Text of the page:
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Tradeoffs Involved in Site Selection and Foraging in a Wolf Spider: Effects of Substrate Structure and Predation Risk
Ann L. Rypstra, Jason M. Schmidt, Brant D. Reif, Jill DeVito and Matthew H. Persons
Vol. 116, No. 5 (May, 2007), pp. 853-863
Stable URL: http://www.jstor.org/stable/40235128
Page Count: 11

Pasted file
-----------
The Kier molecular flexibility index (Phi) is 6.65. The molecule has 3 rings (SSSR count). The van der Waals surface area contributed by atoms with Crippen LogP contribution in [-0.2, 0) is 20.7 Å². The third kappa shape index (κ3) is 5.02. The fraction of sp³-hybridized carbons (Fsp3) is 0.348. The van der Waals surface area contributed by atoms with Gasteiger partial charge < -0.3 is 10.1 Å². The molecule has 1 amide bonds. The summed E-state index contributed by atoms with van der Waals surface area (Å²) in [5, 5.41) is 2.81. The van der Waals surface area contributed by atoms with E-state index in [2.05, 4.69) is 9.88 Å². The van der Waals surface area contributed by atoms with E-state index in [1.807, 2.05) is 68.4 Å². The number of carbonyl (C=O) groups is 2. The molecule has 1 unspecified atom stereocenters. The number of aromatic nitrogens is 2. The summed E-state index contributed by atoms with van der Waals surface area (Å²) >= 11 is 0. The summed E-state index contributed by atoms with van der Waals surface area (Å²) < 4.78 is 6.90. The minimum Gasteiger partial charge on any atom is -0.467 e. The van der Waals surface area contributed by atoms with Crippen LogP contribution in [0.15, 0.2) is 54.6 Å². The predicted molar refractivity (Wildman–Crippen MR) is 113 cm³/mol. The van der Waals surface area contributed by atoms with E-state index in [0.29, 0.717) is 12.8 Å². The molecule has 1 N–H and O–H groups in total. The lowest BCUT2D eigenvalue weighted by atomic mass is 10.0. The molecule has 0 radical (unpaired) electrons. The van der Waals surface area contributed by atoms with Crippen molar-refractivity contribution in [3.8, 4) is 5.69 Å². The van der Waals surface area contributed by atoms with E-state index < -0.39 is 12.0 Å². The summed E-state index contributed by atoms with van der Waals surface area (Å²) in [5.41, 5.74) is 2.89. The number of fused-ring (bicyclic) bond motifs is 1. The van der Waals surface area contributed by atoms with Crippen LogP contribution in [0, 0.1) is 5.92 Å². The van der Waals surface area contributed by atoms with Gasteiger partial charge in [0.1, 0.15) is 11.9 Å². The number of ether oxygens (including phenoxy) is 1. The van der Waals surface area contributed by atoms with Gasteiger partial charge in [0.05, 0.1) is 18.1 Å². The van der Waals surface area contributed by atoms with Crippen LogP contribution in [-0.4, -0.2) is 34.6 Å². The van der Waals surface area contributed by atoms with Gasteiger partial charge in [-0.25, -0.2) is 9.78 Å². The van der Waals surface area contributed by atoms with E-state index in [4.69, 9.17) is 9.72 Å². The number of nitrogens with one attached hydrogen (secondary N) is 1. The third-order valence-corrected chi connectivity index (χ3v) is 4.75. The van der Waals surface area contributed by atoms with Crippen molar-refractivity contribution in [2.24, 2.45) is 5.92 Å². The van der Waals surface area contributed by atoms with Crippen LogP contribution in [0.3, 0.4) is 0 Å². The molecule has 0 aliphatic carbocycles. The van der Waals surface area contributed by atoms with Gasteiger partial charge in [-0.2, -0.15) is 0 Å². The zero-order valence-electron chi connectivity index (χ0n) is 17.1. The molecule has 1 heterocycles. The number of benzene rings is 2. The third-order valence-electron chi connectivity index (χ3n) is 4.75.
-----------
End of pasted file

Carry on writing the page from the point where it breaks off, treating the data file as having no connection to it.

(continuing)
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Understanding how animals weigh habitat features, exposure to predators and access to resources is important to determining their life history and distribution across the landscape. For example, when predators accumulate in structurally complex habitats, they face an environment with different competitive interactions, foraging opportunities and predatory risks. The wolf spider Pardosa milvina inhabits the soil surface of highly disturbed habitats such as agricultural fields throughout eastern North America. Pardosa displays effective antipredator behavior in the presence of chemical cues produced by a larger coexisting wolf spider, Hogna helluo. We used those cues to simulate predation risk in laboratory and field experiments designed to test the effects of habitat substrate and predation risk on site selection and prey consumption of Pardosa. In general, Pardosa preferred more complex substrates over bare dirt but those preferences were eliminated or reversed when cues from Hogna were present. Feeding trials revealed that substrate alone had few effects on Pardosa prey consumption, which we measured by documenting the change in the abdomen width. Although the presence of Hogna cues reduced prey consumption overall in field feeding trials, the negative effect of predation risk on prey consumption was only observed in grass and bare dirt substrates in the laboratory. We also found that prey capture was negatively affected by habitat complexity for both spider species but that same complexity offered Pardosa protection from predation by Hogna. This study provides insight into how two predator species interact to balance site selection and feeding in order to avoid predation. Shifts in foraging and distributional patterns of predators can have profound implications for their role in the food web.
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